Think you don’t have enough money to consider using trusts in your estate plan? Think again. Experts say that trusts are applicable for a variety of clients. In fact, the amount of money in your bank account rarely disqualifies you from effectively using trusts to distribute your wealth after your death. Today, we are going to consider the fundamental characteristics of revocable and living trusts to help you understand how trust administrationcan help you with your probate needs.

The primary purpose of using a living trust is to avoid probate and the associated court costs. Probate is simply defined as the transfer of a decedent’s assets. This can be accomplished through a will or by following state statutes in the absence of an estate plan. Most of the time, probate is a smooth transition with few hiccups. Sometimes, though, wills can be stalled in probate for an extended time. This is generally due to heirs that choose to contest the will; as a result, the estate plan can potentially be held up in probate court for years.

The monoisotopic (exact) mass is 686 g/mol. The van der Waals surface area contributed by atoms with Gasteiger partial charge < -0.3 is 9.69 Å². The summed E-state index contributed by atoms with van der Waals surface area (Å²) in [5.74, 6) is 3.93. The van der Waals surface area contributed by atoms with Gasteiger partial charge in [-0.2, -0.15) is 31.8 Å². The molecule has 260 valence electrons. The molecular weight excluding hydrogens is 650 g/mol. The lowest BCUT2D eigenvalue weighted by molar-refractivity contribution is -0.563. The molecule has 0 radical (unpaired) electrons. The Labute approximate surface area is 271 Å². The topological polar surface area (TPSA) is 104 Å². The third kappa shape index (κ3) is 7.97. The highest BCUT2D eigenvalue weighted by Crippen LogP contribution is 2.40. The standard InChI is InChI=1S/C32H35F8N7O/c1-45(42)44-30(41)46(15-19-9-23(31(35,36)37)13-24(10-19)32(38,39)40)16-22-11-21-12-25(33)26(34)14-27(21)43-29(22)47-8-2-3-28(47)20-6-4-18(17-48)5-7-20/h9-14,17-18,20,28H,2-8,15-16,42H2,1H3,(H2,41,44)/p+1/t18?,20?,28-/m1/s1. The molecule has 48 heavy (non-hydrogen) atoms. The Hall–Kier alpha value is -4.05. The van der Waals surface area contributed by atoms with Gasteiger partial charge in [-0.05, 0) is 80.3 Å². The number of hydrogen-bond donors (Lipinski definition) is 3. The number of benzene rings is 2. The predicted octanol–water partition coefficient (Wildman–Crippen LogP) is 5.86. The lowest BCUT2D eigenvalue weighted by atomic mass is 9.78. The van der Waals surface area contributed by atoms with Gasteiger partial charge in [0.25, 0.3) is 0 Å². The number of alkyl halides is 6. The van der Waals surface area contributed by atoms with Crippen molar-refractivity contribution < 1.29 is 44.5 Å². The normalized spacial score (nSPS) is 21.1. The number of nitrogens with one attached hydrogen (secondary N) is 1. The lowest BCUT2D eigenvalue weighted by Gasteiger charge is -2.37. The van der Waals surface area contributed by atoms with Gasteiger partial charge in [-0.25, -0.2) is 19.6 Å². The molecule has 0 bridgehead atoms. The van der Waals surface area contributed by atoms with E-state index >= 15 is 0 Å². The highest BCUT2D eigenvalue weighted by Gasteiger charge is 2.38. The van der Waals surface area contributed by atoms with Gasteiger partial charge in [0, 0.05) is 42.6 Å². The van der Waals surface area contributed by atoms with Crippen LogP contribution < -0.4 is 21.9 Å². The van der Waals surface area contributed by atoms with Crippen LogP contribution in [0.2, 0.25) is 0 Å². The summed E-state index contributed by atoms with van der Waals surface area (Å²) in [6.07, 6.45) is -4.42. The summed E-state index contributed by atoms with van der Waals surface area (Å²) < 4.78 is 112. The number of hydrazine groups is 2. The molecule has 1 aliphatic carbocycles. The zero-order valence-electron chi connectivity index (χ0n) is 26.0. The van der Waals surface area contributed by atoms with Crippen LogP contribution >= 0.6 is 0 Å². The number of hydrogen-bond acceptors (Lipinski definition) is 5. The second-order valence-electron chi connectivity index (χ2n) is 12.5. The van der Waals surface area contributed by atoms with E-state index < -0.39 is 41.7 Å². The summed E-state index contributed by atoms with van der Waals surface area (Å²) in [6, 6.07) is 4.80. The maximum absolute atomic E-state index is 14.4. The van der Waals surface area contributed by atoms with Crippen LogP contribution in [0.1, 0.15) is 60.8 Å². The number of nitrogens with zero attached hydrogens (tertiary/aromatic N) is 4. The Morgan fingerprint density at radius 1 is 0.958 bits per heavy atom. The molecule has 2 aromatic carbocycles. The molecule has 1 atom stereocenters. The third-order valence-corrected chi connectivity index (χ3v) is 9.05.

Using a living trust to avoid probate requires that the grantor, or owner of the trust, fund it with the majority of his or her personal assets. In essence, this allows the grantor to avoid actually “owning” anything; the trust itself is the owner of those possessions. The grantor is able to access the trust assets for the remainder of his or her lifetime, but the possessions are formally owned by the trust, allowing the person to die without any property.

It is important to remember that living trusts can cost two to three times the amount required to create a will. This investment can pay off in the long term, however, since those who choose trusts are essentially planning their own probate while they are still alive. Ultimately, a trust can protect your estate plan from being contested by relatives or other interested parties, ensuring that your assets are transferred to your chosen beneficiaries.

Luis E. Barreto